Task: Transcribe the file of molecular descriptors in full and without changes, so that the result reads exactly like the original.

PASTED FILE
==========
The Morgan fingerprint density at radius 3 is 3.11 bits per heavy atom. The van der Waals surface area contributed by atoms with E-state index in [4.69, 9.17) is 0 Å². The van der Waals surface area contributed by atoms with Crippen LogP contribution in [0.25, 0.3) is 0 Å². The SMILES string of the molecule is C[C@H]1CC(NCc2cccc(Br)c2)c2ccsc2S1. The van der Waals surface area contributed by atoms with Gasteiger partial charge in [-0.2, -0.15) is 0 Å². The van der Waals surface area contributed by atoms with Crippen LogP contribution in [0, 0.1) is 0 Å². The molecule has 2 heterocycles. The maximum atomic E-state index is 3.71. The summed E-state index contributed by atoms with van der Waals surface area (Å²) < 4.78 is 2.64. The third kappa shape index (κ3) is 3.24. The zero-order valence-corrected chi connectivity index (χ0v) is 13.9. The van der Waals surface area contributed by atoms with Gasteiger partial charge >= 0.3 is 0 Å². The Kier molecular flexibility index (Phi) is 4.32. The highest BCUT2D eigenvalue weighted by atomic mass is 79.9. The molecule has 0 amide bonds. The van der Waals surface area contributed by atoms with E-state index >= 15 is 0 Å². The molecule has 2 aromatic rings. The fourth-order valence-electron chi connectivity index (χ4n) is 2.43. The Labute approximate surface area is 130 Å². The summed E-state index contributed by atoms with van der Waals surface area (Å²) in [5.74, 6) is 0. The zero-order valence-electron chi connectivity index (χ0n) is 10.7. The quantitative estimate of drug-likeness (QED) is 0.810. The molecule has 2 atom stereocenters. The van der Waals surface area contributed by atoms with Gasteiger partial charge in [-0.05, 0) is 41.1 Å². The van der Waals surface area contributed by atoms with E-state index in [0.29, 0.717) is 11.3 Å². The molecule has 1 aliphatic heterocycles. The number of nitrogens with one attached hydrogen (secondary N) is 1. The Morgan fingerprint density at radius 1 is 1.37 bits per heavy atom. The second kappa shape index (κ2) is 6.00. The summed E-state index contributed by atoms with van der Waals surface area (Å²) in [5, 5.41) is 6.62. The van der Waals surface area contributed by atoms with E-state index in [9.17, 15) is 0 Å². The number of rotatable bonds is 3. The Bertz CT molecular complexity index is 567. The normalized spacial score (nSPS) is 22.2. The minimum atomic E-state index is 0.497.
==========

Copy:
The Morgan fingerprint density at radius 3 is 3.11 bits per heavy atom. The van der Waals surface area contributed by atoms with E-state index in [4.69, 9.17) is 0 Å². The van der Waals surface area contributed by atoms with Crippen LogP contribution in [0.25, 0.3) is 0 Å². The SMILES string of the molecule is C[C@H]1CC(NCc2cccc(Br)c2)c2ccsc2S1. The van der Waals surface area contributed by atoms with Gasteiger partial charge in [-0.2, -0.15) is 0 Å². The van der Waals surface area contributed by atoms with Crippen LogP contribution in [0, 0.1) is 0 Å². The molecule has 2 heterocycles. The maximum atomic E-state index is 3.71. The summed E-state index contributed by atoms with van der Waals surface area (Å²) < 4.78 is 2.64. The third kappa shape index (κ3) is 3.24. The zero-order valence-corrected chi connectivity index (χ0v) is 13.9. The van der Waals surface area contributed by atoms with Gasteiger partial charge >= 0.3 is 0 Å². The Kier molecular flexibility index (Phi) is 4.32. The highest BCUT2D eigenvalue weighted by atomic mass is 79.9. The molecule has 0 amide bonds. The van der Waals surface area contributed by atoms with E-state index >= 15 is 0 Å². The molecule has 2 aromatic rings. The fourth-order valence-electron chi connectivity index (χ4n) is 2.43. The Labute approximate surface area is 130 Å². The summed E-state index contributed by atoms with van der Waals surface area (Å²) in [5.74, 6) is 0. The zero-order valence-electron chi connectivity index (χ0n) is 10.7. The quantitative estimate of drug-likeness (QED) is 0.810. The molecule has 2 atom stereocenters. The van der Waals surface area contributed by atoms with Gasteiger partial charge in [-0.05, 0) is 41.1 Å². The van der Waals surface area contributed by atoms with E-state index in [0.29, 0.717) is 11.3 Å². The molecule has 1 aliphatic heterocycles. The number of nitrogens with one attached hydrogen (secondary N) is 1. The Morgan fingerprint density at radius 1 is 1.37 bits per heavy atom. The second kappa shape index (κ2) is 6.00. The summed E-state index contributed by atoms with van der Waals surface area (Å²) in [5, 5.41) is 6.62. The van der Waals surface area contributed by atoms with E-state index in [9.17, 15) is 0 Å². The number of rotatable bonds is 3. The Bertz CT molecular complexity index is 567. The normalized spacial score (nSPS) is 22.2. The minimum atomic E-state index is 0.497.